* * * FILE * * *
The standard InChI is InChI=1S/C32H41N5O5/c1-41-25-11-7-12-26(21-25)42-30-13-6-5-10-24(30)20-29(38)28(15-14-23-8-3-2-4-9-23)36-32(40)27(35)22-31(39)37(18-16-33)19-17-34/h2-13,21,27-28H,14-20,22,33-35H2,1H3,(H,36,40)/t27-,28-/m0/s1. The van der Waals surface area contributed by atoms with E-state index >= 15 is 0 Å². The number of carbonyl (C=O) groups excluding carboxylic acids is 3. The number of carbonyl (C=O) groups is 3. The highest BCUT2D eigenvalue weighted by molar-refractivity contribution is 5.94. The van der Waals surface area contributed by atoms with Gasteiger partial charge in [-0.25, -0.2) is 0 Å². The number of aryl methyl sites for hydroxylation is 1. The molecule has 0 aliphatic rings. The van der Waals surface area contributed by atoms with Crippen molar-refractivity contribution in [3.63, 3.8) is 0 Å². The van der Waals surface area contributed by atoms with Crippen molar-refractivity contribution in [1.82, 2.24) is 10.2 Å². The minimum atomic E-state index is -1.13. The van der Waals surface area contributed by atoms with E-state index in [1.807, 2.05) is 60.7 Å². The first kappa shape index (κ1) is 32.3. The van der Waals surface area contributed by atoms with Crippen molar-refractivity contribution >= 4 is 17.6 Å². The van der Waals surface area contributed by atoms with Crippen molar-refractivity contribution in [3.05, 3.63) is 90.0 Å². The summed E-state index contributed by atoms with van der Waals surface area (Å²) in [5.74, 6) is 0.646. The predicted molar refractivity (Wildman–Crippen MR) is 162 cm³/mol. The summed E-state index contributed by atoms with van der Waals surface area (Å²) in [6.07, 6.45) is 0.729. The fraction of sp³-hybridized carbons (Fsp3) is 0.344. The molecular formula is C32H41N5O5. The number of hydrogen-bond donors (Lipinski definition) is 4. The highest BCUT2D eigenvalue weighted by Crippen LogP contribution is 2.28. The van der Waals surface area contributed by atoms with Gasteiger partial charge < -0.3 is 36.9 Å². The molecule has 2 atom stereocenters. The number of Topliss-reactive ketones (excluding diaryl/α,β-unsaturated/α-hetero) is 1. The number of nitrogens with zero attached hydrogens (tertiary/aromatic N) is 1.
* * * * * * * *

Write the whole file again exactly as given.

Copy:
The standard InChI is InChI=1S/C32H41N5O5/c1-41-25-11-7-12-26(21-25)42-30-13-6-5-10-24(30)20-29(38)28(15-14-23-8-3-2-4-9-23)36-32(40)27(35)22-31(39)37(18-16-33)19-17-34/h2-13,21,27-28H,14-20,22,33-35H2,1H3,(H,36,40)/t27-,28-/m0/s1. The van der Waals surface area contributed by atoms with E-state index >= 15 is 0 Å². The number of carbonyl (C=O) groups excluding carboxylic acids is 3. The number of carbonyl (C=O) groups is 3. The highest BCUT2D eigenvalue weighted by molar-refractivity contribution is 5.94. The van der Waals surface area contributed by atoms with Gasteiger partial charge in [-0.25, -0.2) is 0 Å². The number of aryl methyl sites for hydroxylation is 1. The molecule has 0 aliphatic rings. The van der Waals surface area contributed by atoms with Crippen molar-refractivity contribution in [3.63, 3.8) is 0 Å². The van der Waals surface area contributed by atoms with Crippen molar-refractivity contribution in [1.82, 2.24) is 10.2 Å². The minimum atomic E-state index is -1.13. The van der Waals surface area contributed by atoms with E-state index in [1.807, 2.05) is 60.7 Å². The first kappa shape index (κ1) is 32.3. The van der Waals surface area contributed by atoms with Crippen molar-refractivity contribution >= 4 is 17.6 Å². The van der Waals surface area contributed by atoms with Crippen molar-refractivity contribution in [3.05, 3.63) is 90.0 Å². The summed E-state index contributed by atoms with van der Waals surface area (Å²) in [5.74, 6) is 0.646. The predicted molar refractivity (Wildman–Crippen MR) is 162 cm³/mol. The summed E-state index contributed by atoms with van der Waals surface area (Å²) in [6.07, 6.45) is 0.729. The fraction of sp³-hybridized carbons (Fsp3) is 0.344. The molecular formula is C32H41N5O5. The number of hydrogen-bond donors (Lipinski definition) is 4. The highest BCUT2D eigenvalue weighted by Crippen LogP contribution is 2.28. The van der Waals surface area contributed by atoms with Gasteiger partial charge < -0.3 is 36.9 Å². The molecule has 2 atom stereocenters. The number of Topliss-reactive ketones (excluding diaryl/α,β-unsaturated/α-hetero) is 1. The number of nitrogens with zero attached hydrogens (tertiary/aromatic N) is 1.